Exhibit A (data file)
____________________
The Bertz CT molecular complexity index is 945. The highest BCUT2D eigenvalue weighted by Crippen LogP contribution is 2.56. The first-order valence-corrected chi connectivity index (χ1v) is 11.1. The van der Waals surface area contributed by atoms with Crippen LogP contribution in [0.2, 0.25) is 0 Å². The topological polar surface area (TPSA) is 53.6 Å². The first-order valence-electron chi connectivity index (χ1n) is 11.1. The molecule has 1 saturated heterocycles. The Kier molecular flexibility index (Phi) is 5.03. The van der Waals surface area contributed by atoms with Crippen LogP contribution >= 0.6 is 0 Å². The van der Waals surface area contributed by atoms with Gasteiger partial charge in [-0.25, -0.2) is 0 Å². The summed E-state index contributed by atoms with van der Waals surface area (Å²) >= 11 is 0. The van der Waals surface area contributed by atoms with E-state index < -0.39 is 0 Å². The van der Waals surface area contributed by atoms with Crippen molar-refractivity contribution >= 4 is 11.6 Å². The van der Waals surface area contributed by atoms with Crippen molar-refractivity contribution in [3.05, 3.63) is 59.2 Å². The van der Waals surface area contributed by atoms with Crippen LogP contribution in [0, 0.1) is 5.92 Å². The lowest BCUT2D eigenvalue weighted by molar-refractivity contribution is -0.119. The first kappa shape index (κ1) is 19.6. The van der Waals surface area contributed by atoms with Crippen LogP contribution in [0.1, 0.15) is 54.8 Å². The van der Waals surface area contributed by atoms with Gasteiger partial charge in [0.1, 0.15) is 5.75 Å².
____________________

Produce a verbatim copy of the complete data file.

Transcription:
The Bertz CT molecular complexity index is 945. The highest BCUT2D eigenvalue weighted by Crippen LogP contribution is 2.56. The first-order valence-corrected chi connectivity index (χ1v) is 11.1. The van der Waals surface area contributed by atoms with Crippen LogP contribution in [0.2, 0.25) is 0 Å². The topological polar surface area (TPSA) is 53.6 Å². The first-order valence-electron chi connectivity index (χ1n) is 11.1. The molecule has 1 saturated heterocycles. The Kier molecular flexibility index (Phi) is 5.03. The van der Waals surface area contributed by atoms with Crippen LogP contribution >= 0.6 is 0 Å². The van der Waals surface area contributed by atoms with Gasteiger partial charge in [-0.25, -0.2) is 0 Å². The summed E-state index contributed by atoms with van der Waals surface area (Å²) >= 11 is 0. The van der Waals surface area contributed by atoms with E-state index < -0.39 is 0 Å². The van der Waals surface area contributed by atoms with Crippen molar-refractivity contribution >= 4 is 11.6 Å². The van der Waals surface area contributed by atoms with Crippen molar-refractivity contribution in [3.05, 3.63) is 59.2 Å². The van der Waals surface area contributed by atoms with Crippen LogP contribution in [0, 0.1) is 5.92 Å². The lowest BCUT2D eigenvalue weighted by molar-refractivity contribution is -0.119. The first kappa shape index (κ1) is 19.6. The van der Waals surface area contributed by atoms with Crippen LogP contribution in [0.1, 0.15) is 54.8 Å². The van der Waals surface area contributed by atoms with Gasteiger partial charge in [0.1, 0.15) is 5.75 Å².